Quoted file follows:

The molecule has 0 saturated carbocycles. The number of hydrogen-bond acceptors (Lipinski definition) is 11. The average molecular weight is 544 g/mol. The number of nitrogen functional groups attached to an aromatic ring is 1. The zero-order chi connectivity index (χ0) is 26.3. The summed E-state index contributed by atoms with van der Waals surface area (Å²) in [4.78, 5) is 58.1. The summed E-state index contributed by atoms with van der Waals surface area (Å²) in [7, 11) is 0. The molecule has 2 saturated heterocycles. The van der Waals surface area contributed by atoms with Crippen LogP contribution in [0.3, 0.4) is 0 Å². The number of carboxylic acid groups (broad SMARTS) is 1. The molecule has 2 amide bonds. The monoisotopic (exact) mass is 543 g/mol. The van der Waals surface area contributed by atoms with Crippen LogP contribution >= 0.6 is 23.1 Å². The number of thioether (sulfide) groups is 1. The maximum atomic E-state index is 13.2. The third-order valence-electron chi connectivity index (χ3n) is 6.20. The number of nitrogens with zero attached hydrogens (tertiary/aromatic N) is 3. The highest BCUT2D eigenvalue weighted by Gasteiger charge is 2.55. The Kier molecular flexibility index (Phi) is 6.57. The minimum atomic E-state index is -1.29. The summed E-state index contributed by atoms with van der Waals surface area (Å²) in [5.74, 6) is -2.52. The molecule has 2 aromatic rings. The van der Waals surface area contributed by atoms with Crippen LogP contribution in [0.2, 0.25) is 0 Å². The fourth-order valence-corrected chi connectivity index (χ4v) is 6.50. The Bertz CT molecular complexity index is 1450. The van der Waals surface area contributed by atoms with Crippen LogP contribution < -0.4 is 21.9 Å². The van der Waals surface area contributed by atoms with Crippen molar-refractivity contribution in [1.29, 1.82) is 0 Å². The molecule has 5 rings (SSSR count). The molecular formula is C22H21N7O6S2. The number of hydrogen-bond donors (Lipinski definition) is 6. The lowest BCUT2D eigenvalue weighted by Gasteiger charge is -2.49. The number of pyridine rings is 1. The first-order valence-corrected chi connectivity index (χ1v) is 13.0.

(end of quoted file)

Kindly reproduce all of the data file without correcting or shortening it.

The molecule has 0 saturated carbocycles. The number of hydrogen-bond acceptors (Lipinski definition) is 11. The average molecular weight is 544 g/mol. The number of nitrogen functional groups attached to an aromatic ring is 1. The zero-order chi connectivity index (χ0) is 26.3. The summed E-state index contributed by atoms with van der Waals surface area (Å²) in [4.78, 5) is 58.1. The summed E-state index contributed by atoms with van der Waals surface area (Å²) in [7, 11) is 0. The molecule has 2 saturated heterocycles. The van der Waals surface area contributed by atoms with Crippen LogP contribution in [0.3, 0.4) is 0 Å². The number of carboxylic acid groups (broad SMARTS) is 1. The molecule has 2 amide bonds. The monoisotopic (exact) mass is 543 g/mol. The van der Waals surface area contributed by atoms with Crippen LogP contribution >= 0.6 is 23.1 Å². The number of thioether (sulfide) groups is 1. The maximum atomic E-state index is 13.2. The third-order valence-electron chi connectivity index (χ3n) is 6.20. The number of nitrogens with zero attached hydrogens (tertiary/aromatic N) is 3. The highest BCUT2D eigenvalue weighted by Gasteiger charge is 2.55. The Kier molecular flexibility index (Phi) is 6.57. The minimum atomic E-state index is -1.29. The summed E-state index contributed by atoms with van der Waals surface area (Å²) in [5.74, 6) is -2.52. The molecule has 2 aromatic rings. The van der Waals surface area contributed by atoms with Crippen LogP contribution in [0.2, 0.25) is 0 Å². The fourth-order valence-corrected chi connectivity index (χ4v) is 6.50. The Bertz CT molecular complexity index is 1450. The van der Waals surface area contributed by atoms with Crippen LogP contribution < -0.4 is 21.9 Å². The van der Waals surface area contributed by atoms with Crippen molar-refractivity contribution in [1.29, 1.82) is 0 Å². The molecule has 5 rings (SSSR count). The molecular formula is C22H21N7O6S2. The number of hydrogen-bond donors (Lipinski definition) is 6. The lowest BCUT2D eigenvalue weighted by Gasteiger charge is -2.49. The number of pyridine rings is 1. The first-order valence-corrected chi connectivity index (χ1v) is 13.0.